‘Slaves of the Normans’?
Gerald de Barri and regnal solidarity in early thirteenth–century England
in Law, laity and solidarities
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In his Invectives Gerald de Barri declared the English to be of all peoples under heaven the most worthless; for they have been subdued by the Normans and reduced by the law of war to perpetual slavery. Gerald's description of the English as 'slaves of the Normans' was an expression of 'regnal solidarity against the king', though in his mind a pretty feeble sort of solidarity. Moreover it is noticeable that when Gerald was at his least English, it was his Frenchness rather than his Normanness that he emphasised. His view of his own time was that all the people of the kingdom of England, whether of Old English, Norman or mixed descent, were oppressed by tyrannical Norman kings. Gerald's attitude to the Norman kings of England was one thing; his attitude to the Normans of Normandy in his own day another.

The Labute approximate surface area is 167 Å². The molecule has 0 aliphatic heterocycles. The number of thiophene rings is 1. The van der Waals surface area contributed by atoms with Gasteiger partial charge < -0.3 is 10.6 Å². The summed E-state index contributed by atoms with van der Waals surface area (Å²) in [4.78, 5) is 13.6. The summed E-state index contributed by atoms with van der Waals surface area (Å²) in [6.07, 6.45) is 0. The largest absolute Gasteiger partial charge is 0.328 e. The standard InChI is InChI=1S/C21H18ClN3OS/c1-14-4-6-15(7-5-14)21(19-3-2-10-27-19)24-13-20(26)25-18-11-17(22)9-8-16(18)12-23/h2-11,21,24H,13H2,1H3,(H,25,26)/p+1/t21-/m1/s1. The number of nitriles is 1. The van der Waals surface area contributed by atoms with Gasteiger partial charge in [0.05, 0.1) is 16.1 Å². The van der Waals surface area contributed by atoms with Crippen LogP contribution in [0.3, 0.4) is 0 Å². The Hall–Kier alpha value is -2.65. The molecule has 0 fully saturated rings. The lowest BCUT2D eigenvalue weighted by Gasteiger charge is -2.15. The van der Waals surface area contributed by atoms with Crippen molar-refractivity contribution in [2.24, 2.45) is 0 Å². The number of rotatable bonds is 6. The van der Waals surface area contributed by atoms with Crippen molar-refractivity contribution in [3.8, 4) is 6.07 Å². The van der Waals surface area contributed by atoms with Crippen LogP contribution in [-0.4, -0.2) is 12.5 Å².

Law, laity and solidarities

Essays in honour of Susan Reynolds


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